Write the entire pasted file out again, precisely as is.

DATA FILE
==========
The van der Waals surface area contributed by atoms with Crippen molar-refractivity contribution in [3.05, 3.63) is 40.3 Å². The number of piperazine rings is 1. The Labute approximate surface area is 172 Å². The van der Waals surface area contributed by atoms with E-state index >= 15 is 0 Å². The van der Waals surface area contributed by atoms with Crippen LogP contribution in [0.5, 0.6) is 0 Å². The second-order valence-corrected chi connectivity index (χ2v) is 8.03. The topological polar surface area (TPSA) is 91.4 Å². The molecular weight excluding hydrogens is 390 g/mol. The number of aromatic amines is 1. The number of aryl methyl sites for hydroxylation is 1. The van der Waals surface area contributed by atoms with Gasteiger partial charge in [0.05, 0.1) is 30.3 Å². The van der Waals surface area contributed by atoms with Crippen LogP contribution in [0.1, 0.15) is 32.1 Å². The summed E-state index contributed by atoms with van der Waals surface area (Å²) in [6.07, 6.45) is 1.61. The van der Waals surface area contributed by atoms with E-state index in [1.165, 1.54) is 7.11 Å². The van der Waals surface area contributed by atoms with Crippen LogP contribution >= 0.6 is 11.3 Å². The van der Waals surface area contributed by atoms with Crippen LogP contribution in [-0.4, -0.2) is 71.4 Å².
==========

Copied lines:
The van der Waals surface area contributed by atoms with Crippen molar-refractivity contribution in [3.05, 3.63) is 40.3 Å². The number of piperazine rings is 1. The Labute approximate surface area is 172 Å². The van der Waals surface area contributed by atoms with E-state index >= 15 is 0 Å². The van der Waals surface area contributed by atoms with Crippen LogP contribution in [0.5, 0.6) is 0 Å². The second-order valence-corrected chi connectivity index (χ2v) is 8.03. The topological polar surface area (TPSA) is 91.4 Å². The molecular weight excluding hydrogens is 390 g/mol. The number of aromatic amines is 1. The number of aryl methyl sites for hydroxylation is 1. The van der Waals surface area contributed by atoms with Gasteiger partial charge in [0.05, 0.1) is 30.3 Å². The van der Waals surface area contributed by atoms with Crippen LogP contribution in [0.1, 0.15) is 32.1 Å². The summed E-state index contributed by atoms with van der Waals surface area (Å²) in [6.07, 6.45) is 1.61. The van der Waals surface area contributed by atoms with E-state index in [1.165, 1.54) is 7.11 Å². The van der Waals surface area contributed by atoms with Crippen LogP contribution >= 0.6 is 11.3 Å². The van der Waals surface area contributed by atoms with Crippen LogP contribution in [-0.4, -0.2) is 71.4 Å².